You know what this country needs? More congressmen and -women from Texas.
And it's going to get them.
Election Data Services, a company that..ummmm....specializes in providing data about elections, has made its initial study of Census Bureau statistics for the 2010 Congressional re-apportionment, and it predicts Texas will pick up at least three, and maybe four, Congressional seats.
It would make Texas the only state to pick up multiple seats.
But, EDS president Kim Brace tells Hair Balls, there's no way to tell where in Texas those new seats will be.
"The Census Bureau's data is only a single number for the entire state," he says. And the data that will actually be used to divvy up the 435 House seats among the 50 states has yet to be created.
Still, EDS studies long- and short-term trends to estimate what the likely results will be. Right now, the short-term trends show Texas picking up three seats, but the long-term data (which obviously can be more off) show the state getting a fourth seat.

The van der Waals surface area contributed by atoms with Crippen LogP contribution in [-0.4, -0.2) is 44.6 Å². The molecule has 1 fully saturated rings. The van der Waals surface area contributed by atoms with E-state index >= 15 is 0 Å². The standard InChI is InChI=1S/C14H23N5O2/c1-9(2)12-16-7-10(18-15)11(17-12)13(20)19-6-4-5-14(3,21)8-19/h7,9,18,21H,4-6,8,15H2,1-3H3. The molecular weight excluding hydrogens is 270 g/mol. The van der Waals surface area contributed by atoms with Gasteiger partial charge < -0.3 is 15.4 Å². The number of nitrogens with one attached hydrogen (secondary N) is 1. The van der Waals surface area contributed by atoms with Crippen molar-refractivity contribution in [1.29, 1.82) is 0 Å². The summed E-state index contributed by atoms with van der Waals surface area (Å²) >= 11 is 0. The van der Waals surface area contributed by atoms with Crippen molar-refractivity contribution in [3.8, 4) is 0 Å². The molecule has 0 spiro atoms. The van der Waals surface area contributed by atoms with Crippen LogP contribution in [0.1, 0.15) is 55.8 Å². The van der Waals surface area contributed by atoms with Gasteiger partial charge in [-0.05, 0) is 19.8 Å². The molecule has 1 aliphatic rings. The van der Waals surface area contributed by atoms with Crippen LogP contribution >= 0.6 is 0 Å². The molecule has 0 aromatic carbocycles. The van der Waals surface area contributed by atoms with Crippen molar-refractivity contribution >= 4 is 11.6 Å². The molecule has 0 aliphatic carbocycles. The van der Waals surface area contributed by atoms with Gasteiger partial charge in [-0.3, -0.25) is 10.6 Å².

The redistricting that will allocate those seats will be done by the Texas legislature, so there's no need to worry about crass politics invading the process.
If you like this story, consider signing up for our email newsletters.
SHOW ME HOW
You have successfully signed up for your selected newsletter(s) - please keep an eye on your mailbox, we're movin' in!
Suprisingly, EDS calls for California to actually lose a seat for the first time since it became a state.
"The whole housing downturn has hit them hard," Brace says.
California holds the record for most seats added in a single reallocation, he says, although he can't recall whether it's five or seven and whether it happened in 1980 or 1990.
-- Richard Connelly